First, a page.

The best thing we can do to help people in poor countries adapt to climate change is make sure they’re healthy enough to survive it. We need to reduce the number of children who become malnourished and improve the odds that people who do suffer from malnutrition survive. That means making sure that people have access not only to the nutrients they need but also to proven interventions like vaccines, drugs, and diagnostics.
Organizations like Gavi and the Global Fund are going to play a big role in this by improving health in the most vulnerable places. If we’re going to prevent a climate disaster, climate-specific interventions and solutions aren’t enough. We need to be thinking about the indirect effects, too, like how a warmer planet will affect global health.
Climate change is one of the most difficult challenges the world has ever taken on. But I believe we can avoid a climate catastrophe if we take steps now to reduce emissions and find ways to adapt to a warmer world.
Melinda: In addition to the foundation’s 20th anniversary, this year marks another milestone I’ve been thinking about a lot lately: the 25th anniversary of the Beijing World Conference on Women. (If that name doesn’t ring a bell, you may know it as the event where Hillary Clinton famously declared that “Human rights are women’s rights, and women’s rights are human rights.”)
I remember reading about the conference and feeling that the world had planted an important stake in the ground for women. But it took years before I recognized how gender equality would fit into my own work.
After Bill and I started the foundation, I began spending time with women in the world’s poorest places. I wrote a lot about those trips in my book, The Moment of Lift, because they changed everything for me.
I met a woman who asked me to take her newborn home with me because she couldn’t imagine how she could afford to take care of him. I met sex workers in Thailand who helped me understand that if I had been born in their place, I, too, would do whatever it took to feed my family. I met a community health volunteer in Ethiopia who told me she once spent the night in a hole in the ground rather than returning to her abusive husband—when she was 10 years old.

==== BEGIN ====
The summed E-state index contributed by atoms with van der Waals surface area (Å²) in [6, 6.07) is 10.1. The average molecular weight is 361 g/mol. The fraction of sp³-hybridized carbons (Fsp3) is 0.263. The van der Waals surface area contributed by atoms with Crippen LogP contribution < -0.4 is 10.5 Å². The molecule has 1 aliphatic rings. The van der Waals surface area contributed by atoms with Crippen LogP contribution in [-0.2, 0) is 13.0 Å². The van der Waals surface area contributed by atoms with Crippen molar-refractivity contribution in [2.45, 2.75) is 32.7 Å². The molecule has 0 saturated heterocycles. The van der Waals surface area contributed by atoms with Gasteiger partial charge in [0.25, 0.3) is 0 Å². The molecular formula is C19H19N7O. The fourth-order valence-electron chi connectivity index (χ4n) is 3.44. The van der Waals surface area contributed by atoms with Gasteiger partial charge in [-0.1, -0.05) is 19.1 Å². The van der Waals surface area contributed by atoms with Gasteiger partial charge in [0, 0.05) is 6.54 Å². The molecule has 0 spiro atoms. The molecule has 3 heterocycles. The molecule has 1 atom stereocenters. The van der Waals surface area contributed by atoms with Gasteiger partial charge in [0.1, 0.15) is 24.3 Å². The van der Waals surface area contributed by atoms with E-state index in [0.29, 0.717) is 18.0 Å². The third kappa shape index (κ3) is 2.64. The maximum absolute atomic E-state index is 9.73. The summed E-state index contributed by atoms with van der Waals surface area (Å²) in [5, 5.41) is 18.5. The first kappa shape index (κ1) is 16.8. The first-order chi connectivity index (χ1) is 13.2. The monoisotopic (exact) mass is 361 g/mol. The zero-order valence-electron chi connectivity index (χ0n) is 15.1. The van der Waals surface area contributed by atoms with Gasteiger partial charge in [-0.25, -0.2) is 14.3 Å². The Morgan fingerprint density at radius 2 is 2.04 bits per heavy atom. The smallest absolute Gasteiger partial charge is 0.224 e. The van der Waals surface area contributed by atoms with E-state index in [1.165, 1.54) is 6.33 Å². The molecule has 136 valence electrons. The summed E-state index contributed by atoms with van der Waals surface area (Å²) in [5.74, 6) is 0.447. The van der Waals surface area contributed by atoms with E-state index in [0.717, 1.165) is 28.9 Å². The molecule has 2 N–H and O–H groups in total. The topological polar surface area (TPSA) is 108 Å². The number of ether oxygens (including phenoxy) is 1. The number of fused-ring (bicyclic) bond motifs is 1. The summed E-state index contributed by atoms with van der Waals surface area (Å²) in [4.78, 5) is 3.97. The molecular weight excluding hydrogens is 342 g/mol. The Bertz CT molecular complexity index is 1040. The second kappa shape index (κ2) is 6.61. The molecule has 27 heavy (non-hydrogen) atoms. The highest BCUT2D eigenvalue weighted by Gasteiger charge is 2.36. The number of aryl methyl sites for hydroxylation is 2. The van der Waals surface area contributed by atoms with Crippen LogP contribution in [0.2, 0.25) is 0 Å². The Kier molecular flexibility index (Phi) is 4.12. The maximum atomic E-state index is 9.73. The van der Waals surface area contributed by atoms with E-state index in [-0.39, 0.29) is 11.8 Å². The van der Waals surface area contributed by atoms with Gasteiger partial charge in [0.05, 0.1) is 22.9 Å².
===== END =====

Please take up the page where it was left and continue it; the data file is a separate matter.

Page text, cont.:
“The data is unequivocal: No matter where in the world you are born, your life will be harder if you are born a girl.”
Each one of these women represents millions more. And what makes their stories even harder to bear is the knowledge that, unless we take action, they are stories that are destined to repeat themselves. Because if there’s one thing the world has learned over these last 25 years, it’s that these problems are not going away on their own.
The data is unequivocal: No matter where in the world you are born, your life will be harder if you are born a girl.
In developing countries, the experiences of boys and girls start dramatically diverging in adolescence. The average girl in sub-Saharan Africa ends her education with two fewer years of schooling than the average boy. One in five girls is married before her 18th birthday, trapping her on the wrong side of a power imbalance even within her own home.
Meanwhile, in high-income countries, gender inequality tends to be most visible in the workplace. Even though women in the U.S. earn college and graduate degrees at higher rates than men, they tend to be concentrated in certain majors and are often channeled into less lucrative jobs. Men are 70 percent more likely to be executives than women of the same age. These numbers are even worse for women of color, who are doubly marginalized by the combined forces of sexism and racism.
The reason the pace of progress for women and girls has been so glacial is no mystery. It’s the direct result of the fact that—despite the valiant efforts of activists, advocates, and feminist movements—the world has refused to make gender equality a priority. Global leaders simply have not yet made the political and financial commitments necessary to drive real change.
When the world comes together to mark the 25th anniversary of the Beijing Conference at the Generation Equality Forum later this year, it will, I hope, do a lot to generate energy and attention around gender equality. But this time, we need to ensure that our energy and attention are converted into action.
If we miss another opportunity, if we let the spotlight sputter out again, we risk contributing to a dangerous narrative that inequality between men and women is inevitable. We need to be loud and clear that the reason these problems look unsolvable is that we’ve never put the necessary effort into solving them.